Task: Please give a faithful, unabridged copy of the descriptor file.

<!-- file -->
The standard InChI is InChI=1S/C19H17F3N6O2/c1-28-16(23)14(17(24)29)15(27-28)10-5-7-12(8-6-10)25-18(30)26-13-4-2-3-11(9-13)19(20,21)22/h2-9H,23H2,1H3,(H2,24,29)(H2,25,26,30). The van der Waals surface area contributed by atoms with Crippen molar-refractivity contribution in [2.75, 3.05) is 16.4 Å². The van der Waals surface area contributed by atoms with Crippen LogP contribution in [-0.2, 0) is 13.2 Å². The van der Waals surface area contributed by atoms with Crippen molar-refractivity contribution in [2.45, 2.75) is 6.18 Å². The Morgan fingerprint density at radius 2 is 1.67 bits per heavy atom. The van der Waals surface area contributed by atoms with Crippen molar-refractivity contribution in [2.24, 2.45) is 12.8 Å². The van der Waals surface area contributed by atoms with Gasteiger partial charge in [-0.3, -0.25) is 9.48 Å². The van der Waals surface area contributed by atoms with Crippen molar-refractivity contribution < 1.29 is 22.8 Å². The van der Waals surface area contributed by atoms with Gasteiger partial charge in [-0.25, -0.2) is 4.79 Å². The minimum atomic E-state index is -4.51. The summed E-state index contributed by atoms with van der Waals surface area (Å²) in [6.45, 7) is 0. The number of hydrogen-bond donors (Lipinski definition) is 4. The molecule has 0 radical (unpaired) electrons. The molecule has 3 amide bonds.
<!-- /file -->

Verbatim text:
The standard InChI is InChI=1S/C19H17F3N6O2/c1-28-16(23)14(17(24)29)15(27-28)10-5-7-12(8-6-10)25-18(30)26-13-4-2-3-11(9-13)19(20,21)22/h2-9H,23H2,1H3,(H2,24,29)(H2,25,26,30). The van der Waals surface area contributed by atoms with Crippen molar-refractivity contribution in [2.75, 3.05) is 16.4 Å². The van der Waals surface area contributed by atoms with Crippen LogP contribution in [-0.2, 0) is 13.2 Å². The van der Waals surface area contributed by atoms with Crippen molar-refractivity contribution in [2.45, 2.75) is 6.18 Å². The Morgan fingerprint density at radius 2 is 1.67 bits per heavy atom. The van der Waals surface area contributed by atoms with Crippen molar-refractivity contribution in [2.24, 2.45) is 12.8 Å². The van der Waals surface area contributed by atoms with Gasteiger partial charge in [-0.3, -0.25) is 9.48 Å². The van der Waals surface area contributed by atoms with Crippen molar-refractivity contribution < 1.29 is 22.8 Å². The van der Waals surface area contributed by atoms with Gasteiger partial charge in [-0.25, -0.2) is 4.79 Å². The minimum atomic E-state index is -4.51. The summed E-state index contributed by atoms with van der Waals surface area (Å²) in [6.45, 7) is 0. The number of hydrogen-bond donors (Lipinski definition) is 4. The molecule has 0 radical (unpaired) electrons. The molecule has 3 amide bonds.